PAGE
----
Communication and Media Studies 333
COMS 333: Pursuasion
Prerequisites: COMS 130 or permission of instructor
Credit Hours: (3)
Modification of attitudes and behavior through purposeful oral communication. Techniques studied include generation of attention and interest, motivational devices, persuasive campaigns and development of credibility (ethos).
Detailed Description of Content of Course
The course content focuses on those theories, processes, and techniques that allow an understanding of the process of
persuasion and give insight into the construction and presentation of persuasive content. Topics of study include:
I. The nature of persuasive communication
A. Persuasion defined
C. Key elements of the persuasive process
D. Ethical concerns
II. How attitudes, beliefs, and behaviors are acquired: learning
A. Classical learning
B. Operant learning
C. Social Learning
III. Individual responses to persuasive messages.
A. McGuire's Theory
B. Perceptual Mechanisms
C. The Elaboration Likelihood Approach
IV. Group influences on responses to persuasive messages.
B. Pressures toward Conformity
D. Symbolic Convergence
V. How hierarchies of attitudes and beliefs are managed
A. Cognitive Dissonance
B. Cognitive Consistency
VI. Individual characteristics that influence the persuasive
A. Source Credibility
B. Source Attractiveness
VI. Audience characteristics that influence the persuasive
A. Psychological characteristics of audiences
B. Demographic characteristics of audiences
C. Lifestyle characteristics of audiences
VII. Message characteristics that influence the persuasive
A. Fear, humor, and warmth
C. Logical Construction
Detailed Description of the Conduct of Course
This course is taught in a communication intensive format that employs the team learning approach as the primary environment for learning. Students are assigned permanent membership in a heterogeneous learning group at the beginning of the semester.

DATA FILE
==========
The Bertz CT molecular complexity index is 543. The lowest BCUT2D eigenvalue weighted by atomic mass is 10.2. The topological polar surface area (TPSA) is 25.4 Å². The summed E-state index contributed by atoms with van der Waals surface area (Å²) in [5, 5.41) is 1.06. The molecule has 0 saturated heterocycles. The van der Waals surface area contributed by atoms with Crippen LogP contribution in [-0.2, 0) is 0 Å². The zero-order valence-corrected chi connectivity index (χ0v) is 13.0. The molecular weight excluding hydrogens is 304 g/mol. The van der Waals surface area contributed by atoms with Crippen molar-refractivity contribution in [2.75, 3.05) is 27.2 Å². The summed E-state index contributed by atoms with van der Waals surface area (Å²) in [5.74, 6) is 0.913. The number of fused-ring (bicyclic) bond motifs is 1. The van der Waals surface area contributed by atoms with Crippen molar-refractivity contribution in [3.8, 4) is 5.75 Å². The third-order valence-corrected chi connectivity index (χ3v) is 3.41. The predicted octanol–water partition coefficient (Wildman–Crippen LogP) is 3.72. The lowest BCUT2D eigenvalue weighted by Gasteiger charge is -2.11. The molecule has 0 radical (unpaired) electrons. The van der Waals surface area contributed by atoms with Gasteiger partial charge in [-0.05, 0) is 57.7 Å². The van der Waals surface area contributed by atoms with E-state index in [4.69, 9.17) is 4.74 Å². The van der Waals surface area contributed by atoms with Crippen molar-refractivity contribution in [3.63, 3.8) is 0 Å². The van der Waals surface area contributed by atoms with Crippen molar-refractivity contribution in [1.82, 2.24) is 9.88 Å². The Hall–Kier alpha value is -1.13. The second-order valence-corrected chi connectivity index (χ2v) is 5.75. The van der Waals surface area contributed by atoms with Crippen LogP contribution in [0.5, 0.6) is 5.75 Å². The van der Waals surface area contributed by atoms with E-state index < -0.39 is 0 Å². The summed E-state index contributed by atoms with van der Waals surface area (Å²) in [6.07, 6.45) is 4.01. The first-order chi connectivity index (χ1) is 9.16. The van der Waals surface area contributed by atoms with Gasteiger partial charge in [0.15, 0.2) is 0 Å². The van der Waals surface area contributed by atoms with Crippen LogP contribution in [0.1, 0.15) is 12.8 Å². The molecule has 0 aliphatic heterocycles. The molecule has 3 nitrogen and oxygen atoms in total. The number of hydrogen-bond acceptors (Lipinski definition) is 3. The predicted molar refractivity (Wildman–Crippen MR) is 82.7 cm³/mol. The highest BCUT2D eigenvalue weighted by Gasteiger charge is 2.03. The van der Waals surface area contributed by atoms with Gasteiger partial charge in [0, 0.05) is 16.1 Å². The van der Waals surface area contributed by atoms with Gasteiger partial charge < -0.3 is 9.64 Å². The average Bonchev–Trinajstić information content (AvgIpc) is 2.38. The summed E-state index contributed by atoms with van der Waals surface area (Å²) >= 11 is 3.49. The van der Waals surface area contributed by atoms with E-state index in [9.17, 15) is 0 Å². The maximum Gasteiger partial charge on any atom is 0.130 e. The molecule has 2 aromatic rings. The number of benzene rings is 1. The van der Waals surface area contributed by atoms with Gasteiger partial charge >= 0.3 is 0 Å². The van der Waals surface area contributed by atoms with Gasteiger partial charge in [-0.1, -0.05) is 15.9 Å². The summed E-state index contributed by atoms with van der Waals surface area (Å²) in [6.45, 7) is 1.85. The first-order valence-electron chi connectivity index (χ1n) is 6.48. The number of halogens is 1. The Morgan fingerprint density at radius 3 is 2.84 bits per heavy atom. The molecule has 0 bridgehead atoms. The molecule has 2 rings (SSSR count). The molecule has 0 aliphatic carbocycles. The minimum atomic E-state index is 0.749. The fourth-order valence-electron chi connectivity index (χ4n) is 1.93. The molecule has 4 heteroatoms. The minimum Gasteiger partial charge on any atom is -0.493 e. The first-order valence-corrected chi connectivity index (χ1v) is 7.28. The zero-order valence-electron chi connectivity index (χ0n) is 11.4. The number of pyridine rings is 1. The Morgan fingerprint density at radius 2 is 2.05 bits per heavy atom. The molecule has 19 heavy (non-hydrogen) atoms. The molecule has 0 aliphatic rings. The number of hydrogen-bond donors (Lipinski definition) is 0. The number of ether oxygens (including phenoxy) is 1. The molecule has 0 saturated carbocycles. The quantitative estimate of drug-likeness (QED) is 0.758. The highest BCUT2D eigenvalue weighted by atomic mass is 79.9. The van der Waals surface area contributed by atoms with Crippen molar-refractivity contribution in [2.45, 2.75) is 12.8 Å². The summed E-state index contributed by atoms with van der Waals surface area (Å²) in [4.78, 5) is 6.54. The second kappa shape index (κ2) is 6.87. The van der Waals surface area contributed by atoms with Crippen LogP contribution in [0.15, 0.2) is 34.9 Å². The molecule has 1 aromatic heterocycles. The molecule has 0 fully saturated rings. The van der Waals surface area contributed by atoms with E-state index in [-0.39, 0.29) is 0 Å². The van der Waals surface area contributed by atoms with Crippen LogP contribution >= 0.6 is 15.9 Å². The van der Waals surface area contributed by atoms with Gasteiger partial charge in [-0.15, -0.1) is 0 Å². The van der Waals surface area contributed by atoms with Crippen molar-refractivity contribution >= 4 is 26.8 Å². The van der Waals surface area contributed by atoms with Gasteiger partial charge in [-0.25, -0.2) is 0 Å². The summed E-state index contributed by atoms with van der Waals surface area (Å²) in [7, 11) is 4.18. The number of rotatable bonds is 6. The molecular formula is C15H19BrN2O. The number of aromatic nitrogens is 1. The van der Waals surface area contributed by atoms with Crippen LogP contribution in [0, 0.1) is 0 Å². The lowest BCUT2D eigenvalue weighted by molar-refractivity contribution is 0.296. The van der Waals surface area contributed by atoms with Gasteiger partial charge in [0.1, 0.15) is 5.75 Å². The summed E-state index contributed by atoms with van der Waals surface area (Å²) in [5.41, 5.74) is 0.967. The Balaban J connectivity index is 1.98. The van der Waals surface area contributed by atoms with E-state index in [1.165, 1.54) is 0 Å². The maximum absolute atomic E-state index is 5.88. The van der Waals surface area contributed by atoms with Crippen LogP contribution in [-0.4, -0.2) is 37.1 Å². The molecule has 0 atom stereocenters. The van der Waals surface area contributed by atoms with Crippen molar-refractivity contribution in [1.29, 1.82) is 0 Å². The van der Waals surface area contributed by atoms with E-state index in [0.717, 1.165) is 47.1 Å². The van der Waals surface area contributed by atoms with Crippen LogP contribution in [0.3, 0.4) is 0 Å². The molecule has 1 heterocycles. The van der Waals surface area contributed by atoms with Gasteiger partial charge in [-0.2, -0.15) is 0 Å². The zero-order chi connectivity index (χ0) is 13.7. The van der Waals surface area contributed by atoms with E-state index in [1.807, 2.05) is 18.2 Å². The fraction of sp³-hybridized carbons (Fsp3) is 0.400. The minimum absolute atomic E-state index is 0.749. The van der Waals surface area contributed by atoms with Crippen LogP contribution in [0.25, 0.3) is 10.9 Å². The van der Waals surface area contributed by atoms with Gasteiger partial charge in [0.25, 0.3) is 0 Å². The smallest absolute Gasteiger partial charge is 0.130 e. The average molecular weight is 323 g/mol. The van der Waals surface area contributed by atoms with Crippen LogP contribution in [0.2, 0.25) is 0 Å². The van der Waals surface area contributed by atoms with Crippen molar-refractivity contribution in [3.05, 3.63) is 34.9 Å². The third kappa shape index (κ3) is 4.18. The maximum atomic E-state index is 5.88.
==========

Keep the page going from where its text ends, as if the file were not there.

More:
Each unit consists of assignments designed to insure that the student understands key concepts, processes, and theories and are able to apply what they have learned. In achieving these objectives students are provided with numerous opportunities for written and oral expression.
Each week groups are provided with two worksheets. The first, a concept learning worksheet, is a group test which covers the content of the current unit. The quiz is open book and groups are instructed to not only get the right answers but to also make sure that every group member understands the answers and the concepts that lie behind them. The second, a concept application worksheet, focuses on the ability of students to apply what they have learned from their reading, the concept learning worksheet, mini lectures by the instructor, and class discussion. Concept application projects may involve case study analysis, developing persuasive campaigns, and oral presentations.
Goals and Objectives of the Course
There are two fundamental goals of the course:
1. Students will become more effective consumers of persuasive messages through their knowledge of
persuasive theories, processes, and techniques.
2. Students will develop skill at developing the content and structure of persuasive messages through
their knowledge of persuasive theories, processes, and techniques.
1. Group assignments and participation and persuasive notebook encourage students to apply persuasion principles to other
2. Midterm and final exams will test student understanding of principles of persuasion.
Other Course Information
Review and Approval
DATE ACTION REVIEWED
David Dobkins, Chair
Bill Kennan, Chair September 2001